3. Multipocket means for the holding of insulation to prevent heat loss through an opening in an attic floor in which is located a folding stairway comprising a rectangular-shaped, planar body member defined by a bottom surface and a top surface and by parallel, spaced-apart end edges and parallel, spaced-apart side edges, and by top and bottom members coextensive in length and width, a top pocket being provided by said top and bottom member of the body member coextensive in length and width with the body member for the holding of insulation, an elongated opening being provided in the top member of the body member providing access to the top pocket, said opening being located between the end edges of the body member and extending from one side to the other, rectangular-shaped side pocket members each being defined by a top panel member and a bottom panel member coextensive therewith, each of said top and bottom panel members being defined by spaced-apart, parallel outer and inner side edges of a predetermined length greater than the length of the side edges of the body member and spaced-apart, parallel end edges, the inner side edge of each of said top panel members being pivotally connected to the respective side edges of the body member, the end edges of the top and bottom panel members being connected together and the outer side edges of the top and bottom panel members being connected together, the inner side edge of the bottom panel member being free whereby to provide at least one opening for at least one pocket in each said side pocket member for the holding of insulation, end pocket members of rectangular shape each being defined by a top panel member and by a coextensive bottom panel member, each of said top and bottom panel members being defined by spaced-apart, parallel outer and inner end edges and spaced-apart, parallel side edges, the outer end edges of the top and bottom panel members being connected together and the side edges of the top and bottom panel members being connected together, the inner end edge of each of the top panel members being pivotally connected to respective end edges of the body member and being of a predetermined length somewhat less in length than said end edges of the body member, the inner end edge of the bottom panel member being free whereby to form at least one opening for at least one pocket in each of the end pocket members for the holding of insulation, connection means being provided on at least one or the other of the side pocket members and the end pocket members adjacent at least one of the end edges and side edges whereby upon pivoting of the side and end pocket members downwardly in the direction of the bottom surface of the body member the facing end and side edges are fixedly connected together whereby to provide a box-like structure having an open bottom end and a closed top end.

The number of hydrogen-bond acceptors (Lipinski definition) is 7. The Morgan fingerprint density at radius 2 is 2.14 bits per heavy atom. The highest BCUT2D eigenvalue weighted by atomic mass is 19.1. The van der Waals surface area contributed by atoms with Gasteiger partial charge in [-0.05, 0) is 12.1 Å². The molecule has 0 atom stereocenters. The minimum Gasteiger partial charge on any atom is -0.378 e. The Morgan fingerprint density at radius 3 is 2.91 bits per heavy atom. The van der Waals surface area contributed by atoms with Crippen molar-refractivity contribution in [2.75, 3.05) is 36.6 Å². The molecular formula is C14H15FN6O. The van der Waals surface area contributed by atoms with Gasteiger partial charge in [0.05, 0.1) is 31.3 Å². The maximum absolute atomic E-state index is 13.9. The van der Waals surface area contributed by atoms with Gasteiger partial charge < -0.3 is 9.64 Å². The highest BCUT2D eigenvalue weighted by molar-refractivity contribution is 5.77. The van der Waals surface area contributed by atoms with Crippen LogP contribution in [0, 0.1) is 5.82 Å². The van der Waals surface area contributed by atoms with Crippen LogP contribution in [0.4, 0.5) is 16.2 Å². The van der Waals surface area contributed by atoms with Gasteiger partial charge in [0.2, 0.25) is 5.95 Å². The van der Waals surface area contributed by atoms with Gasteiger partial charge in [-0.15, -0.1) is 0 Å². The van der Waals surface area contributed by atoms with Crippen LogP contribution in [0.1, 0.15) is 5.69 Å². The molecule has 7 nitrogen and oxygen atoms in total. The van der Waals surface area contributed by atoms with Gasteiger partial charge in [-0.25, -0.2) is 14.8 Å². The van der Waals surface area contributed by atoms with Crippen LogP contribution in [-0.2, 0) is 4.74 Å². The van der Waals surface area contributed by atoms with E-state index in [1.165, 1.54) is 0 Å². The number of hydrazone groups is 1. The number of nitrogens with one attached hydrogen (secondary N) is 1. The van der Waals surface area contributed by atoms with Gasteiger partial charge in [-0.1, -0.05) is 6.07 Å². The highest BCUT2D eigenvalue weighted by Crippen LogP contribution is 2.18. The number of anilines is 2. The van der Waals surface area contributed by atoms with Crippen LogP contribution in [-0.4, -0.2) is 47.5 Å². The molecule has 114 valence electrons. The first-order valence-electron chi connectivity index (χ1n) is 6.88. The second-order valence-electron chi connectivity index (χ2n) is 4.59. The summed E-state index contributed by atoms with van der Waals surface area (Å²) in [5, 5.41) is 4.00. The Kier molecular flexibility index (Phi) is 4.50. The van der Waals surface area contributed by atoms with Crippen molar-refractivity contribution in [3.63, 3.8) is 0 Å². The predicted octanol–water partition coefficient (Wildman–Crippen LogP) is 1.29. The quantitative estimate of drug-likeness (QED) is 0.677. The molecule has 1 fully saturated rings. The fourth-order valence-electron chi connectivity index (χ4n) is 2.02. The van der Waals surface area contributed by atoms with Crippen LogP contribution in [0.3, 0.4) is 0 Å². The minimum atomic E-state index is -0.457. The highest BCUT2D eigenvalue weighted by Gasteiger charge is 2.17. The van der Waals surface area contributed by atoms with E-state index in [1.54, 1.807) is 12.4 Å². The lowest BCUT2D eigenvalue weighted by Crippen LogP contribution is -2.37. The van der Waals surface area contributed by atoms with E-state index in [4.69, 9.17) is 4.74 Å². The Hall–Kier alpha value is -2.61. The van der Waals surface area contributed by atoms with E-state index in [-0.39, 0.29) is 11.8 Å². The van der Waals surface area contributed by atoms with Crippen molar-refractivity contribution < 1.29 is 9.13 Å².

Referenced Cited

U.S. Patent Documents

3729879 May 1973 Franklin
4151894 May 1, 1979 Edwards
4281743 August 4, 1981 Fuller
4312423 January 26, 1982 Helbig
4337602 July 6, 1982 King
4344505 August 17, 1982 Waters et al.
4541208 September 17, 1985 Vesperman et al.
4550534 November 5, 1985 Mariano et al.
4591022 May 27, 1986 Sciambi et al.
4658555 April 21, 1987 Steiner
4832153 May 23, 1989 Daw et al.
4928441 May 29, 1990 Daley
4944126 July 31, 1990 King
5271198 December 21, 1993 Freeman

Other references

  • "Wordless Workshop", Popular Science Magazine, Oct., 1980 (found in class 182, subclass 47).

Patent History

Patent number: 5628151
Type: Grant
Filed: Nov 15, 1994
Date of Patent: May 13, 1997
Inventor: Alan N. Monat (Lake Wales, FL)
Primary Examiner: Wynn E. Wood
Assistant Examiner: Kevin D. Wilkens
Attorney: Herbert L. Gatewood
Application Number: 8/339,754